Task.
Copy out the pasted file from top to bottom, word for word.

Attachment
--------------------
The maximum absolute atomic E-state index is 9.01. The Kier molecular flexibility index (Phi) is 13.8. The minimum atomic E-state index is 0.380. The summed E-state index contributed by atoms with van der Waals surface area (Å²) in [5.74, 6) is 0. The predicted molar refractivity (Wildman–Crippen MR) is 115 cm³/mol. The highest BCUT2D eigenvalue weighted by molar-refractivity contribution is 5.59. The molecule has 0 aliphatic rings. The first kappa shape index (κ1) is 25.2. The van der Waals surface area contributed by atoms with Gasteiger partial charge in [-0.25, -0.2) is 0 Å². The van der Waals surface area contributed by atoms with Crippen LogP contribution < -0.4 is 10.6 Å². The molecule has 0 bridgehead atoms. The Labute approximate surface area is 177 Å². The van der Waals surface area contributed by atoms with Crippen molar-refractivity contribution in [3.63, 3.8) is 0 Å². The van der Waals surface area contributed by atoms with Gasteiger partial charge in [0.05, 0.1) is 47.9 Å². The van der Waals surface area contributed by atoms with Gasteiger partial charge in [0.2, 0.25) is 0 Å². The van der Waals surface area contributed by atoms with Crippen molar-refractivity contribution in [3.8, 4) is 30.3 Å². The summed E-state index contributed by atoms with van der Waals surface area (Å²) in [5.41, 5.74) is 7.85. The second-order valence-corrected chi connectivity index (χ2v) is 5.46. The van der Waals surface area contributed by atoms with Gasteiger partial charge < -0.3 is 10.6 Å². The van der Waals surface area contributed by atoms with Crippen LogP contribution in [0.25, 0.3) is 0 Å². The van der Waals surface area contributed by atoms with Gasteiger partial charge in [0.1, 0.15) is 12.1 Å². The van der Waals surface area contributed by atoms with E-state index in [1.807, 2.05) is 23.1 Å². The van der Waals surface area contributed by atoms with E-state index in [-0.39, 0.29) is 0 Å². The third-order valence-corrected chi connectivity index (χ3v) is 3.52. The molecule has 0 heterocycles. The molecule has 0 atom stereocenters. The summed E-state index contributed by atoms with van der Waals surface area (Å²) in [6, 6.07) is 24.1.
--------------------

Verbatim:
The maximum absolute atomic E-state index is 9.01. The Kier molecular flexibility index (Phi) is 13.8. The minimum atomic E-state index is 0.380. The summed E-state index contributed by atoms with van der Waals surface area (Å²) in [5.74, 6) is 0. The predicted molar refractivity (Wildman–Crippen MR) is 115 cm³/mol. The highest BCUT2D eigenvalue weighted by molar-refractivity contribution is 5.59. The molecule has 0 aliphatic rings. The first kappa shape index (κ1) is 25.2. The van der Waals surface area contributed by atoms with Gasteiger partial charge in [-0.25, -0.2) is 0 Å². The van der Waals surface area contributed by atoms with Crippen LogP contribution < -0.4 is 10.6 Å². The molecule has 0 bridgehead atoms. The Labute approximate surface area is 177 Å². The van der Waals surface area contributed by atoms with Crippen molar-refractivity contribution in [3.63, 3.8) is 0 Å². The van der Waals surface area contributed by atoms with Gasteiger partial charge in [0.05, 0.1) is 47.9 Å². The van der Waals surface area contributed by atoms with Gasteiger partial charge in [0.2, 0.25) is 0 Å². The van der Waals surface area contributed by atoms with Crippen molar-refractivity contribution in [3.8, 4) is 30.3 Å². The summed E-state index contributed by atoms with van der Waals surface area (Å²) in [5.41, 5.74) is 7.85. The second-order valence-corrected chi connectivity index (χ2v) is 5.46. The van der Waals surface area contributed by atoms with Gasteiger partial charge < -0.3 is 10.6 Å². The van der Waals surface area contributed by atoms with Crippen LogP contribution in [0.25, 0.3) is 0 Å². The van der Waals surface area contributed by atoms with Gasteiger partial charge in [0.1, 0.15) is 12.1 Å². The van der Waals surface area contributed by atoms with E-state index in [1.807, 2.05) is 23.1 Å². The van der Waals surface area contributed by atoms with E-state index in [-0.39, 0.29) is 0 Å². The third-order valence-corrected chi connectivity index (χ3v) is 3.52. The molecule has 0 heterocycles. The molecule has 0 atom stereocenters. The summed E-state index contributed by atoms with van der Waals surface area (Å²) in [6, 6.07) is 24.1.